Finally – don’t forget to have a bit of fun! Certainly, this can be a serious and often stressful process; I understand how high the stakes might feel. That said, personality and character are important. If we have difficulty drawing this from your essay, there are few opportunities wherein one can introduce these critical elements. Enjoy this process – or at least, treat it with some diligence. Your application will be richer for it!
Editor's Note: For additional information on the essays in the Johns Hopkins admissions process and an opportunity for you to ask your own questions check out the Application Essay and the 2009-10 Application Essay Policy Explained discussion threads on our Hopkins Forums.
Additionally, we encourage you to check out our new Admissions Web page:ESSAYS THAT WORKED. The Admissions Committee selected four examples of essays that worked, written by members of the Johns Hopkins Class of 2013. These essays represent just four examples of essays we found impressive and helpful during the past admissions cycle. These "essays that worked" are distinct and unique to the individual writer; however, each of them assisted the admissions reader in learning more about the student beyond the transcripts and activity sheets. They were creative, original, and showcased each applicant's personal voice. We hope you find them helpful.
The Requirements: 1 essay of 300-400 words.
Supplemental Essay Type(s): Collaboration
John Hopkins University 2017-2018 Application Essay Question Explanations
Known for its competitive science programs, John Hopkins poses a question that is rare in the world of undergraduate admissions but abounds on medical school applications. (Pre-med students, take note!) We can call this “The Collaboration Question,” but it’s important that we all understand there’s a hidden question: do you play nicely with others? When a school asks you to write about collaboration, it’s probing for an index of your ego. Luckily, these sorts of questions are also be a great opportunity to highlight soft skills that might not be obvious anywhere else on your application: leadership, communication, sensitivity, intuition. So let’s dig in and see how you can leverage this prompt to your advantage.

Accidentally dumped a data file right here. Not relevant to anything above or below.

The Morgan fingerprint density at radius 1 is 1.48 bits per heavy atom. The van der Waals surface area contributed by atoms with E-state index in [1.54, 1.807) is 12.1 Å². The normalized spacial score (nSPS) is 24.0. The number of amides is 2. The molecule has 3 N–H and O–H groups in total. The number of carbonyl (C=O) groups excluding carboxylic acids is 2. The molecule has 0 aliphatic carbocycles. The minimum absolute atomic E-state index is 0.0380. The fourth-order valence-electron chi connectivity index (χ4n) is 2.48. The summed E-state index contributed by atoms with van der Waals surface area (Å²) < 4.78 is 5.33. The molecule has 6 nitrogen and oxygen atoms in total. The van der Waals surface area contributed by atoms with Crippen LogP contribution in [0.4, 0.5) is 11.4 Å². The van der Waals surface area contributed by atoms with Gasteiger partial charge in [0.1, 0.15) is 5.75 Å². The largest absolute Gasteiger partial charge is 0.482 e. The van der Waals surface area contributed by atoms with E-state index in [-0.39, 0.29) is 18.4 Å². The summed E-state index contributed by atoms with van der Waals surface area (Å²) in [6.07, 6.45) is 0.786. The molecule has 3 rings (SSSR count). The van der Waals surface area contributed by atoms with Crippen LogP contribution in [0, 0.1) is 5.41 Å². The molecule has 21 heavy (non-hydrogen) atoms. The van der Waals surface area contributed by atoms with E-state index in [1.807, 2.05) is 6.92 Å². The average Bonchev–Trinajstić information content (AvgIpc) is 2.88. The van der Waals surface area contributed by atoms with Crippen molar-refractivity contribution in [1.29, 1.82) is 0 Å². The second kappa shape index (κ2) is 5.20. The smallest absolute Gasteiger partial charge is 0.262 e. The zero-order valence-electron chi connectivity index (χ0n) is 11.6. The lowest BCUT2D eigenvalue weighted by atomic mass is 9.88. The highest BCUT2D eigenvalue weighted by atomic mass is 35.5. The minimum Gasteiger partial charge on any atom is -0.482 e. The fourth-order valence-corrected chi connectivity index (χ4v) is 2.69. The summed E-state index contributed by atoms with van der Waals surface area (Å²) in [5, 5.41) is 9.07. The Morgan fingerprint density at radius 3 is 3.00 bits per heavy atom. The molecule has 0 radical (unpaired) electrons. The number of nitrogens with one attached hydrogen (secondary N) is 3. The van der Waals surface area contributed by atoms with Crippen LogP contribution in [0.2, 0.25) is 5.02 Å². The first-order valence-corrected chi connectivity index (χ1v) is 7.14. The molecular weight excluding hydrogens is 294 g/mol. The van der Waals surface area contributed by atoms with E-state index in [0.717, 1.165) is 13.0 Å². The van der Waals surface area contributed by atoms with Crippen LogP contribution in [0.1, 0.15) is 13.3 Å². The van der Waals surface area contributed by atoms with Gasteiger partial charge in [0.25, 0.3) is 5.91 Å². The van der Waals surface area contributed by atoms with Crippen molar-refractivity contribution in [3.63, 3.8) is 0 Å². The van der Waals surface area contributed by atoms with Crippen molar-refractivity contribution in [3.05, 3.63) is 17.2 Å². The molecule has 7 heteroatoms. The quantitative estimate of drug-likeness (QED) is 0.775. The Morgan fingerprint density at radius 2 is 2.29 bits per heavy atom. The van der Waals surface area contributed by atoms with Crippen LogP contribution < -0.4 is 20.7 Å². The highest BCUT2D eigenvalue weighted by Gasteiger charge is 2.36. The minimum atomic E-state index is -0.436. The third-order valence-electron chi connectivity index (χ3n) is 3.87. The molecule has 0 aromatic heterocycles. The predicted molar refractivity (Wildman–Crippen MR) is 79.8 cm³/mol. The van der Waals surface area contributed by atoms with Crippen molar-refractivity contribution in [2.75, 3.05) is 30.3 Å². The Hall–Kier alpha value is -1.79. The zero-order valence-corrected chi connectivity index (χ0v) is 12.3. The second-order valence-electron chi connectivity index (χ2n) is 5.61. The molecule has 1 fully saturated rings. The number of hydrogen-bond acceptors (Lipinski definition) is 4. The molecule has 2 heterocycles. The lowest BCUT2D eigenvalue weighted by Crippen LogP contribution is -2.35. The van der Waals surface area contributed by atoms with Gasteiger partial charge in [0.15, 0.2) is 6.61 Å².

Successful students at John Hopkins make the biggest impact by collaborating with others, including peers, mentors, and professors. Talk about a time, in or outside the classroom, when you worked with others and what you learned from the experience.
Although this question asks for a story in a specific situation (namely: a collaborative one), it leaves almost every other element up to you! Any time you worked with others is fair game, so don’t restrict yourself merely to your science fair project or the soccer team. This is also a great opportunity to write about a professional experience (your first time working as a line cook!) or even community service (organizing the church bake sale!). Ideally, you should describe an experience that spans a decent amount of time — a few weeks or even months — so you can describe the phases of your work and the end result. What challenges did your team face? Were they internal, organizational issues? Or were there larger, external problems that you had to face as a single strong unit? In what ways were you a leader, but more importantly, how did you allow others to lead? It’s all well and good to say that you spearheaded your group history project, but remember, this question is about collaboration. A more reflective and honest essay will consider how each person’s unique contribution set the course for your team’s success (or failure). If you’re talking about a large group (singing in a 100 person choir!), perhaps you’ll want to focus on the values or goals that are strong enough to unite such a large group of people. In the end, you should be driving at a lesson that you will be able to carry with you into the future. In other words: an experience that will have a positive impact on your collaborative work at JHU.